Lean thinking can be summarized as shown in Figure 3:
Precisely specify value by specific product
Identify the Value Stream for each product
Make value flow without interruptions
Make value flow without interruptions
The third principle in Lean Thinking is establishing a continuous, uninterrupted flow of work that supports incremental value delivery based on constant feedback and adjustment. Enabled by Built-In Quality practices, relentless improvement, and evidence-based governance, continuous flow enables faster, sustainable value delivery.
Achieving a continuous flow of value requires applying and understanding the eight fundamental properties of flow: visualizing and limiting work-in-process (WIP), addressing bottlenecks, minimizing handoffs and dependencies, getting fast feedback, working in small batches, managing queue lengths, optimizing time ‘in the zone,’ and remediating legacy policies and practices. These flow properties are described in greater detail in the SAFe Principle 6 article and in the Team Flow, ART Flow, Solution Train Flow, and Portfolio Flow articles. The SAFe Core Values and SAFe Principles help teams achieve a continuous flow of value at scale in large, complex enterprises.
The Values of Agile
Individuals and Interactions over Processes and Tools
Working ‘Software’ over Comprehensive Documentation
Customer Collaboration over Contract Negotiation
Responding to Change over Following a Plan
Change is a reality in the digital age and essential to achieving agility. The strength of Lean-Agile is in how it embraces change. As the system evolves, so does the understanding of the problem and the solution domain. Business stakeholder knowledge also improves over time, and customer needs evolve as well. Indeed, those changes add value to our system.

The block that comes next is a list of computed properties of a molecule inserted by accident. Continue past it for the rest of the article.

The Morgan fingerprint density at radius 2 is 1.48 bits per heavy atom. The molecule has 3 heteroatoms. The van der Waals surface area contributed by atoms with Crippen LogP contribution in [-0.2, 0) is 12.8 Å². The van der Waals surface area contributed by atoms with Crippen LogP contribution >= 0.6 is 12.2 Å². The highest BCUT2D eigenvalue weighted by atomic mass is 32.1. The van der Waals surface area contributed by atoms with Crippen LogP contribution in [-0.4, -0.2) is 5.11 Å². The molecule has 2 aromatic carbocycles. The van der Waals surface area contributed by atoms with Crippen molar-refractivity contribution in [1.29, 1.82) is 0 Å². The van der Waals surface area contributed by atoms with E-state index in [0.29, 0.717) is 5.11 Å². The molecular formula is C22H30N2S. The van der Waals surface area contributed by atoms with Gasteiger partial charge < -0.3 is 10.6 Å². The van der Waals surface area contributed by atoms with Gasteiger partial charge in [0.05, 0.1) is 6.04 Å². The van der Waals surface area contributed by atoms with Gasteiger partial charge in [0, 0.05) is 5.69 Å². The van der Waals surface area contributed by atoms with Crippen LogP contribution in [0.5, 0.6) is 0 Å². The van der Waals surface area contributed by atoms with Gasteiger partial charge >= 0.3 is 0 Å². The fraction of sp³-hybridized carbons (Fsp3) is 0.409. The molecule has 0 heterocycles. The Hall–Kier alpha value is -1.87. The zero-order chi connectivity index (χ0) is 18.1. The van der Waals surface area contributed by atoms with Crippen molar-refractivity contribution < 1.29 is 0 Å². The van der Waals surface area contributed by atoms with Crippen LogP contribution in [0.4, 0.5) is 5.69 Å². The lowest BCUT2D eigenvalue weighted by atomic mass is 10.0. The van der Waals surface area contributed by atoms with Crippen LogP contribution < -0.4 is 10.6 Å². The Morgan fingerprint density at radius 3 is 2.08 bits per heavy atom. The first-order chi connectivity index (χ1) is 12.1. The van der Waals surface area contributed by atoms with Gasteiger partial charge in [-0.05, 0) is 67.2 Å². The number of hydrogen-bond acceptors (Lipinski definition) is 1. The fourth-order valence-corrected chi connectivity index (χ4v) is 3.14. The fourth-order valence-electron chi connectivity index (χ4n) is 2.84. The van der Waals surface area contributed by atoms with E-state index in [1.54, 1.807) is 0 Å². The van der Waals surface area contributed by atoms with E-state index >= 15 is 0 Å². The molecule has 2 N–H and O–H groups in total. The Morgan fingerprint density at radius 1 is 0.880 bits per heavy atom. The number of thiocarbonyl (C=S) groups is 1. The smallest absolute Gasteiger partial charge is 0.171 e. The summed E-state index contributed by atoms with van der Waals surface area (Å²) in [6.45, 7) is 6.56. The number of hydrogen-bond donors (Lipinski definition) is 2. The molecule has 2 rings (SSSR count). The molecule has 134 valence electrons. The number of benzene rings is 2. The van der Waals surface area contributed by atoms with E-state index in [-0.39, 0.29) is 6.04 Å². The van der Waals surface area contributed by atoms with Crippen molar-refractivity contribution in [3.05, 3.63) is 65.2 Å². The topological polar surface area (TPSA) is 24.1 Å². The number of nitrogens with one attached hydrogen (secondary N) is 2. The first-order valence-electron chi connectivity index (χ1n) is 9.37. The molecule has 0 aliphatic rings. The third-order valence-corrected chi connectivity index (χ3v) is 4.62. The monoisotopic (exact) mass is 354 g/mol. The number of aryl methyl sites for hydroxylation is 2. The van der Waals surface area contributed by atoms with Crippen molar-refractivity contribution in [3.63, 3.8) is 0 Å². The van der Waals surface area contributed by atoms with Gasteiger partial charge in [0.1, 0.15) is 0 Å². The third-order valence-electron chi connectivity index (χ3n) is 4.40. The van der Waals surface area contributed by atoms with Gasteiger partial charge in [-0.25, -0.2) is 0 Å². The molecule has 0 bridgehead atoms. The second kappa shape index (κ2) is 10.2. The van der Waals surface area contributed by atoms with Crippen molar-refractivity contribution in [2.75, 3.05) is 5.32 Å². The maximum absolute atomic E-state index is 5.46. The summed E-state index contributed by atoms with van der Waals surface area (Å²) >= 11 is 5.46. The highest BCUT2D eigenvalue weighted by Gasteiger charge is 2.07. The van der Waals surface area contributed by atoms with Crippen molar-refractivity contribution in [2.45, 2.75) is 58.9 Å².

Of course, planning is an essential part of Agile. In fact, Agile teams and teams-of-teams plan more often and more continuously than their waterfall counterparts. However, plans must adapt as new learning occurs, new information becomes visible, and the situation changes. Worse, evaluating success by measuring conformance to a plan drives the wrong behaviors (for example, following a plan in the face of evidence that the plan is not working).
Applying Lean Thinking and Agile in SAFe
Collectively, the values and principles of Lean Thinking and Agile form the DNA of everything contained within SAFe. All the roles, practices, events, and artifacts in SAFe are designed to provide practical guidance for adopting the combination of these two bodies of knowledge as the new way of working throughout the enterprise.
Thousands of implementations of SAFe over the last decade have shown that Lean Thinking and Agile principles and practices have unique implications when applied at scale. For example, providing an uninterrupted flow of value within the context of a single Agile team will look different than when this same principle is applied to an entire portfolio. Yet the principle is equally important in both cases. The implications of Lean and Agile at scale have been captured in the SAFe Core Values and SAFe Principles articles.